"(since it is good friday, will i expect the traffic to be heavier)" Its worth remembering that Good Friday is a working day in much of Europe, so traffic will really build up late afternoon - before then it should be pretty normal ------------------- "route planners, the fastest route they suggest is down through france towards geneva, and into italy via the mont blanc tunnel. Is there any reason why this isn't recommended." Cost is a major factor - the Belguim, Luxembourg, France and/or Germany route[s] are toll free until you get to Switzerland,, and the annual Vignette for Switzerland costs 33 Euros .  This can be bought at the German motorway services just before you get to the lorrach turn off [the Basle Bye-Pass], and on line.  The route down to thw Mont Blanc tunnel involves using french toll roads [not cheap] and the tunnel itself costs 34 Euros return ------------- "i understand the Nancy Mulhouse part is not on the motorway, is this correct?" True - but much of it is dual carriageway or good 'single' road [we find it breaks up the Journey].  You could also go via Colmar [possible slightly better roads overall], we've started using this route --------------------------- "I'm only planning one stop over, possibly switzerland, " Switzerland is expensive to stay in - We avoid doing so if possible

Mont Blanc is a good way to go as it's not a bad drive and there are good places to stop. We always used to go that way because our timings meant that Chamonix was a perfect distance for overnighting, and it is a really nice town with good bars and food options. Latterly, I've chosen to stop in Burgundy (I've been on a Pinot Noir quest these last couple of years) and Beaune is another great stopover. Other than that, I usually go via Gotthard as being the quickest, cheapest and most convenient, but like to ring the changes as I do the trip several times a year. I must have stayed in nearly all of the main towns/cities down that route over the years. The only thing I have absolutely never done is the Basel by-pass, quite simply because Basel is the easiest city to get through - all urban motorway - and I have never ever witnessed any kind of hold-up there. For lorries, yes, but never for cars. And it's a nice place to stopover, too.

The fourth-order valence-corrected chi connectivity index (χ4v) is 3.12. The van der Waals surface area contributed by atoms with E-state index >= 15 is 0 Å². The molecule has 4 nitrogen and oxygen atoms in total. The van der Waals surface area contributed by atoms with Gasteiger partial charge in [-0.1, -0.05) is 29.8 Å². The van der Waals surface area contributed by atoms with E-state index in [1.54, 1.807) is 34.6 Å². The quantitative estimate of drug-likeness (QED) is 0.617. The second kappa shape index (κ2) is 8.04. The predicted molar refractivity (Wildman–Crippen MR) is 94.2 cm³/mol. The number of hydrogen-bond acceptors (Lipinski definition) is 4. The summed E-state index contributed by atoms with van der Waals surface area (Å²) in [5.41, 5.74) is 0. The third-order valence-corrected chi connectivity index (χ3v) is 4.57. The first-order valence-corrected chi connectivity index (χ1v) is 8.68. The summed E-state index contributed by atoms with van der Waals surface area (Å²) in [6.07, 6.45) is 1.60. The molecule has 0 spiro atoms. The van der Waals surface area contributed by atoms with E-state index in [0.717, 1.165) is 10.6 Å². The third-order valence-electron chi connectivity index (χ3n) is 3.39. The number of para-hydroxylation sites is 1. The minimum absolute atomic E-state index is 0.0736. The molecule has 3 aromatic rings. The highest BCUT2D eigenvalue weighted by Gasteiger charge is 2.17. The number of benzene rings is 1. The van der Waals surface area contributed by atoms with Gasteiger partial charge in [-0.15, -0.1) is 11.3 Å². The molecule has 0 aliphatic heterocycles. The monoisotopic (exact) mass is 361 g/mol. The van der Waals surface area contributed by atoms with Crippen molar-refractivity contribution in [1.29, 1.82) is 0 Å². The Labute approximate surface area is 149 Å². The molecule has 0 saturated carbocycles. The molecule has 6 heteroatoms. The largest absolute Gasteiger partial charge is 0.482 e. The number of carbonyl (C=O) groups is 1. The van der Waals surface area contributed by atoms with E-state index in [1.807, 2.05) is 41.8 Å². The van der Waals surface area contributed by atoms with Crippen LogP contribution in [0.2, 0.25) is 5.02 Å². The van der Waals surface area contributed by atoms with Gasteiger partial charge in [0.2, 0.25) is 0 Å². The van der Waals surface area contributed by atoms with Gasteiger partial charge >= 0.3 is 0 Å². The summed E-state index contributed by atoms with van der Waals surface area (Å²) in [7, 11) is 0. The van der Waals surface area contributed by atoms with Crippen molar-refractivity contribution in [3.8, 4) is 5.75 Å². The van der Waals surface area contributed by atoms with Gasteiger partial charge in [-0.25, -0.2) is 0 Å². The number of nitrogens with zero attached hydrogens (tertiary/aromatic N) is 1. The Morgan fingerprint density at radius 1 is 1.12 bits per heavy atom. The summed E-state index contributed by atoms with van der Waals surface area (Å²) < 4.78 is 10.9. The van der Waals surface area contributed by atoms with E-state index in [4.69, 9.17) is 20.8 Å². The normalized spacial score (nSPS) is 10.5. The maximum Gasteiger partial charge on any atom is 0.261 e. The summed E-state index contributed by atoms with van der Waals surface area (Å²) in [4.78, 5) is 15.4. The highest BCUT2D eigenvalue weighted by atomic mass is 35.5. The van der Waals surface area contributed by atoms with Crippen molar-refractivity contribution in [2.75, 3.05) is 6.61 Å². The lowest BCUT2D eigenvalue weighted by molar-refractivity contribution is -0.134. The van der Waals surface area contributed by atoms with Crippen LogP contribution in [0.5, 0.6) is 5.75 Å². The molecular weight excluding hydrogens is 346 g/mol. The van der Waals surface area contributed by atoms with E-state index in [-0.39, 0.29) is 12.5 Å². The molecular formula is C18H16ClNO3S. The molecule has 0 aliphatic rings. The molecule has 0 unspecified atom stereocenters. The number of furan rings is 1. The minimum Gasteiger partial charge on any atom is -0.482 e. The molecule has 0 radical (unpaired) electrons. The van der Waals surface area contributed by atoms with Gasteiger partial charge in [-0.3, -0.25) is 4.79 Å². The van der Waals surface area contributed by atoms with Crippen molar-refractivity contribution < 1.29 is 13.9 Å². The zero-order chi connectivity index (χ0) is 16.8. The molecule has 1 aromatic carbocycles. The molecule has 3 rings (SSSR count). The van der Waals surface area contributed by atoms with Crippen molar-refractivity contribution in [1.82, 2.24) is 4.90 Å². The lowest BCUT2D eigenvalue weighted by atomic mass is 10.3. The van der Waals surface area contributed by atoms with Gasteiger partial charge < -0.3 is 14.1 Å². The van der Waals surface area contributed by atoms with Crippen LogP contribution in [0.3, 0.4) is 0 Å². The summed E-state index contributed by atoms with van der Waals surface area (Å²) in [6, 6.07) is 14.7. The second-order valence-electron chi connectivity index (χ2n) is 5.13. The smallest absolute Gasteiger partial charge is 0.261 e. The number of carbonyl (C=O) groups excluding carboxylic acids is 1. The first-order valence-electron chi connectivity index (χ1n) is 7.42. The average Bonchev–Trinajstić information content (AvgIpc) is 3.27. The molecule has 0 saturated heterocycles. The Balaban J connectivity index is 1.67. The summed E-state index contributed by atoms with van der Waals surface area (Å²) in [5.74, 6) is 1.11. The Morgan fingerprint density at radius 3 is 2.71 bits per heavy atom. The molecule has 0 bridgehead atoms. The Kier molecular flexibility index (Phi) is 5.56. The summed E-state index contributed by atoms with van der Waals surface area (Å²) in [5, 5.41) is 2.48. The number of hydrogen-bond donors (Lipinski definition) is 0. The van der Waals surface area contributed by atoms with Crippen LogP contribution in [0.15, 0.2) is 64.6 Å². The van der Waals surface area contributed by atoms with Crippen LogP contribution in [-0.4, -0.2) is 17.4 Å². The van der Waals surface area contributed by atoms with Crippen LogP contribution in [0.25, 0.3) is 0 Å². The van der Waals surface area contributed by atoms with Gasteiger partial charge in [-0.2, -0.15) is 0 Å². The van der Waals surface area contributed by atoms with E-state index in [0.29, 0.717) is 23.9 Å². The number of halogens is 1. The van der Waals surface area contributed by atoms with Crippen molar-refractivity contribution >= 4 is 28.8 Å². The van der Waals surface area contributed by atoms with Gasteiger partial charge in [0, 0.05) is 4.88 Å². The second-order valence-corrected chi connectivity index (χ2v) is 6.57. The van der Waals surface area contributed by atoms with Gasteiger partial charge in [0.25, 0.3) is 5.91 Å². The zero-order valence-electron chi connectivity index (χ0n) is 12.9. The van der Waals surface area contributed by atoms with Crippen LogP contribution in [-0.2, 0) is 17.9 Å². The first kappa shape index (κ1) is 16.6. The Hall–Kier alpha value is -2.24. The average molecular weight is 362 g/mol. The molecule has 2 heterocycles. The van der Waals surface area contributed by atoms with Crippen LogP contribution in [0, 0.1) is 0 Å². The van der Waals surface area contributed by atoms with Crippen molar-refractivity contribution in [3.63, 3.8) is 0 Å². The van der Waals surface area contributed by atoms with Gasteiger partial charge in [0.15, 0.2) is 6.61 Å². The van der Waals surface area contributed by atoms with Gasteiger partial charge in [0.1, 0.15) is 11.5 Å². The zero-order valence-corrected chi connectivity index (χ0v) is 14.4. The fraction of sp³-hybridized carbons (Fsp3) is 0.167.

".........  never done is the Basel by-pass, quite simply because Basel is the easiest city to get through - all urban motorway - and I have never ever witnessed any kind of hold-up there. .........." My record hold up was 75 minutes, mainly queuing in the tunnels/covered roadways - so lots of fumes

Colmar is indeed a great stop - also, just a couple of kms up the road, is Riquewihr - a real gem and you'd hardly know it was there. Well worth checking out. Alan, I really sympathise with your Basel problems - did you find out what caused the holdup? Being in the tunnel going south implies some problem on the road itself - roadworks? I have seen queues of lorries heading south at the border but clearly you wouldn't have reached the tunnels until beyond the border. I doubt there would be any issue with the border if you were coming north at the time, as they don't check you coming out at all - no money to be made out of it. laugh

"did you find out what caused the holdup? Being in the tunnel going south implies some problem on the road itself - roadworks?" Have been held up going South - yes usually by roadworks, but once or twice by Swiss Border Control - delays have been up to 30 minutes The biggest holdups [up to 75 mins]  have been coming North, usually when Border Control decides to throw a wobbly and stop every car with a non-white face in it.